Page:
porcini mushrooms Boletus edulis (English: cep, penny bun, porcino or porcini) is a basidiomycete fungus, and the type species of the genus Boletus. Widely distributed in the Northern Hemisphere across Europe, Asia, and North America, it does not occur naturally in the Southern Hemisphere, although it has been introduced to southern Africa, Australia, New Zealand, and Brazil. Several closely related European mushrooms formerly thought to be varieties or forms of B. edulis have been shown using molecular phylogenetic analysis to be distinct species, and others previously classed as separate species are conspecific with this species. The western North American species commonly known as the California king bolete (Boletus edulis var. grandedulis) is a large, darker-coloured variant first formally identified in 2007.
The fungus grows in deciduous and coniferous forests and tree plantations, forming symbiotic ectomycorrhizal associations with living trees by enveloping the tree’s underground roots with sheaths of fungal tissue. The fungus produces spore -bearing fruit bodies above ground in summer and autumn. The fruit body has a large brown cap which on occasion can reach 35 cm (14 in) in diameter and 3 kg (6.6 lb) in weight. Like other boletes, it has tubes extending downward from the underside of the cap, rather than gills; spores escape at maturity through the tube openings, or pores. The pore surface of the B. edulis fruit body is whitish when young, but ages to a greenish-yellow. The stout stipe, or stem, is white or yellowish in colour, up to 25 cm (10 in) tall and 10 cm (4 in) thick, and partially covered with a raised network pattern, or reticulations.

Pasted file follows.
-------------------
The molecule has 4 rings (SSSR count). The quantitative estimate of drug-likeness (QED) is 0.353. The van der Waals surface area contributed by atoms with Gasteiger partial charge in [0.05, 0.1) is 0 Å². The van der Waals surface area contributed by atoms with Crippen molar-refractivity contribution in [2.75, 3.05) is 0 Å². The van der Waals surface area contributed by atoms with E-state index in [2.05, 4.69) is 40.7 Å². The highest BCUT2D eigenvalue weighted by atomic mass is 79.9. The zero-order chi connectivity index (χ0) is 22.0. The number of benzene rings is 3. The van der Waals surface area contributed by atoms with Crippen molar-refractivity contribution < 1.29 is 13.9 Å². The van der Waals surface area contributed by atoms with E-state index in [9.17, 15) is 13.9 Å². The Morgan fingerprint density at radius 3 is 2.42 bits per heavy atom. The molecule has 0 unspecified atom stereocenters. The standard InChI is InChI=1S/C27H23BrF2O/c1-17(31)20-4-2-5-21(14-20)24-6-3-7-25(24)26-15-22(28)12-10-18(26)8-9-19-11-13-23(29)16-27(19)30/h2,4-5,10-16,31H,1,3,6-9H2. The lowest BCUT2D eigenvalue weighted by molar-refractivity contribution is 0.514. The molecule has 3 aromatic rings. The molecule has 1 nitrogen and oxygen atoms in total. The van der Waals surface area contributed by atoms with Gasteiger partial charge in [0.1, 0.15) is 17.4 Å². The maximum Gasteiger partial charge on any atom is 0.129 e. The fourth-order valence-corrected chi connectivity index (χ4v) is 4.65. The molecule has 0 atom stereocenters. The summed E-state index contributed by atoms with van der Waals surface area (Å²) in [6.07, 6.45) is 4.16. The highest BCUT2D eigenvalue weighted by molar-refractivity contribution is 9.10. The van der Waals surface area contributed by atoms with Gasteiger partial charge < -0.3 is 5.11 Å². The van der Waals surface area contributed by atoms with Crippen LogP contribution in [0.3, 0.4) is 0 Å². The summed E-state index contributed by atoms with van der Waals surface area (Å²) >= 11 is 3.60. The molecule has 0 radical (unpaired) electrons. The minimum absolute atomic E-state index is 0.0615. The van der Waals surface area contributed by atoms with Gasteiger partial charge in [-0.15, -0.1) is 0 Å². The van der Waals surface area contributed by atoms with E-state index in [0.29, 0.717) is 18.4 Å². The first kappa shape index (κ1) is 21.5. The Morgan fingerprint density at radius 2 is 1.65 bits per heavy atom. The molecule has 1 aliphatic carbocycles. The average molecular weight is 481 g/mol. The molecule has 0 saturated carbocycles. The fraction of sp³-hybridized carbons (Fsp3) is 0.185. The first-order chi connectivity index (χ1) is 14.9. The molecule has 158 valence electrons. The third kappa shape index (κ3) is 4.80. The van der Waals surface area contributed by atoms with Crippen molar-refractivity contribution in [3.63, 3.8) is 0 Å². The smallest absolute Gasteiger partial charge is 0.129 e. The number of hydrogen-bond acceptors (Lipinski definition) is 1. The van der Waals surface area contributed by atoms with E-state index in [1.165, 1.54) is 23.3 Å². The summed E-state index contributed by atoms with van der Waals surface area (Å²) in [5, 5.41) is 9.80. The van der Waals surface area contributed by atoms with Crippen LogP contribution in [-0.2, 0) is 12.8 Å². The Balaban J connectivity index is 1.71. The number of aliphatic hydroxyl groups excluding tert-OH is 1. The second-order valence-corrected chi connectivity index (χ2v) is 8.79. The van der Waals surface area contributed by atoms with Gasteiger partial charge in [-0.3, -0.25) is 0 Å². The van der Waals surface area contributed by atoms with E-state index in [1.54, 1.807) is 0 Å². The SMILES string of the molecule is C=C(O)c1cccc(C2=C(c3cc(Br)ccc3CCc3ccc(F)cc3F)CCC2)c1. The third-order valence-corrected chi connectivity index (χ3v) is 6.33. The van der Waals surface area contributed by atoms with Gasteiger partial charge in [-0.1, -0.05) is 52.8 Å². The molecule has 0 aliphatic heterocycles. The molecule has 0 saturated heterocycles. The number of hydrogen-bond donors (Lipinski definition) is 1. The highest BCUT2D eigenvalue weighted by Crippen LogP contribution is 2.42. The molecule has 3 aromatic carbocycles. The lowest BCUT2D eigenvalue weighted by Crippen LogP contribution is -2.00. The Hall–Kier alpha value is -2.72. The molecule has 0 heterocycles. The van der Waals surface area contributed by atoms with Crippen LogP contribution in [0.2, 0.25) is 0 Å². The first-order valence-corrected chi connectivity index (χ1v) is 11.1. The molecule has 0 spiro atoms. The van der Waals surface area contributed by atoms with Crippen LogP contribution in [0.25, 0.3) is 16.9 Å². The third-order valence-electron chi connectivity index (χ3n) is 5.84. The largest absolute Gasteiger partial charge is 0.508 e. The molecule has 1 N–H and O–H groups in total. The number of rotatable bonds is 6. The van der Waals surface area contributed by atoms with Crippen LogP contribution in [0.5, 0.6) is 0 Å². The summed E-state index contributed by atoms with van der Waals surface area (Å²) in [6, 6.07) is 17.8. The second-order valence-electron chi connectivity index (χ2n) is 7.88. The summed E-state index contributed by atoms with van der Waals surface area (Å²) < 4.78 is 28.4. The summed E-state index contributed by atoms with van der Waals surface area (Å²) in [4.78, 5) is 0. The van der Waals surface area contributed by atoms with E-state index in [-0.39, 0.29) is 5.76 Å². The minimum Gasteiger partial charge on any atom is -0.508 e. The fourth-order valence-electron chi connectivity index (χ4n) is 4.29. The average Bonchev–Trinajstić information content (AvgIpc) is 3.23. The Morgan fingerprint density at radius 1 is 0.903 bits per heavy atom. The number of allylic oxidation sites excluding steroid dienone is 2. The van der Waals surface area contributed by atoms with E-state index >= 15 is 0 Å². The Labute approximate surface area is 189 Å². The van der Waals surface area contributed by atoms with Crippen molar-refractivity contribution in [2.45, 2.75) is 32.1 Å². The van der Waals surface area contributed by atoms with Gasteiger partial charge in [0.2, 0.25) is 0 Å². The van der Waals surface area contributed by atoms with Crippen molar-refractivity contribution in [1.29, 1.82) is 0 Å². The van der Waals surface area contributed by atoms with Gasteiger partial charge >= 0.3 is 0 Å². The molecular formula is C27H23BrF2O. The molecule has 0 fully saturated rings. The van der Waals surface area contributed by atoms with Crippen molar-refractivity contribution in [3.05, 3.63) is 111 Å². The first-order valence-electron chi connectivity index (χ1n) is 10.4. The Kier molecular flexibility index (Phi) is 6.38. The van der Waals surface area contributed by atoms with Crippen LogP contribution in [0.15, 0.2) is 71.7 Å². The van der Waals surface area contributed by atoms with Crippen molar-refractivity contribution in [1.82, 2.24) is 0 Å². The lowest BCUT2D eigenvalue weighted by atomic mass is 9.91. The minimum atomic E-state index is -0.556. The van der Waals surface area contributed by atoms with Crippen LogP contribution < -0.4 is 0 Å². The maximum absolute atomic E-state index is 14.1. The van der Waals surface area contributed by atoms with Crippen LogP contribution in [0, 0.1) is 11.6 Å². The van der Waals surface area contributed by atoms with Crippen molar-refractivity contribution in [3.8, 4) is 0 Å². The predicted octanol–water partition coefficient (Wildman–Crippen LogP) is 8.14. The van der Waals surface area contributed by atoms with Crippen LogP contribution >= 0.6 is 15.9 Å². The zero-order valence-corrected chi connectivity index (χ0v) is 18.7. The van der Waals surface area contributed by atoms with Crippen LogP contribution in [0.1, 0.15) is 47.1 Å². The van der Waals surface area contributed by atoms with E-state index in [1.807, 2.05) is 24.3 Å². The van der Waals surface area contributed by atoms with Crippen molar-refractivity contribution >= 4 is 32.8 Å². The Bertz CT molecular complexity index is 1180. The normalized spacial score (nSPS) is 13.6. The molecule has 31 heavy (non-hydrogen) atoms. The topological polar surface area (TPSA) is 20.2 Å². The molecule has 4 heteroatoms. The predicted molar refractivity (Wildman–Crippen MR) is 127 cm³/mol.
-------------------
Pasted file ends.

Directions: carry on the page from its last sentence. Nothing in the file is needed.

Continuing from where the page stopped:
Porcini mushrooms have a nutty, earthy taste. They can vary in size, shape, and color, but generally, the top forms an umbrella over the stout stem. Porcini mushrooms have:
Tan to dark brown rounded cap
Cream colored cylindrical stem
Firm, solid white under cap
Wide base which thins toward the top
Half moon shape when sliced
Where Do Porcinis Grow?
In the wild, porcini mushrooms grow in small clusters near trees in forests and can be found in the Northern Hemisphere across parts of Europe (particularly Italy), Asia, and North America.
How Do You Select Good Porcini Mushrooms?
Fresh porcini mushrooms are in season during the summer and fall. They grow in the soil around trees, particular beech, birch, pine, chestnut, hemlock, and spruce trees. If you prefer to buy porcini mushrooms rather than hunt for your own, you can find them fresh, dried, frozen, or canned at the grocery store or farmers market.
Fresh porcinis are sometimes hard to find, so freeze your stash when you get ahold of them, or you can stock up on dried porcini.
When selecting fresh porcini mushrooms, look for these characteristics:
Large, thick caps that are firm, undamaged, and brown in color
Pale color under cap
No black spots, which can indicate they’re overripe
No small holes, which can indicate worms
When selecting dried porcini mushrooms, look for these qualities:
Whole mushroom pieces, not crumbled
Stored in an airtight bag or container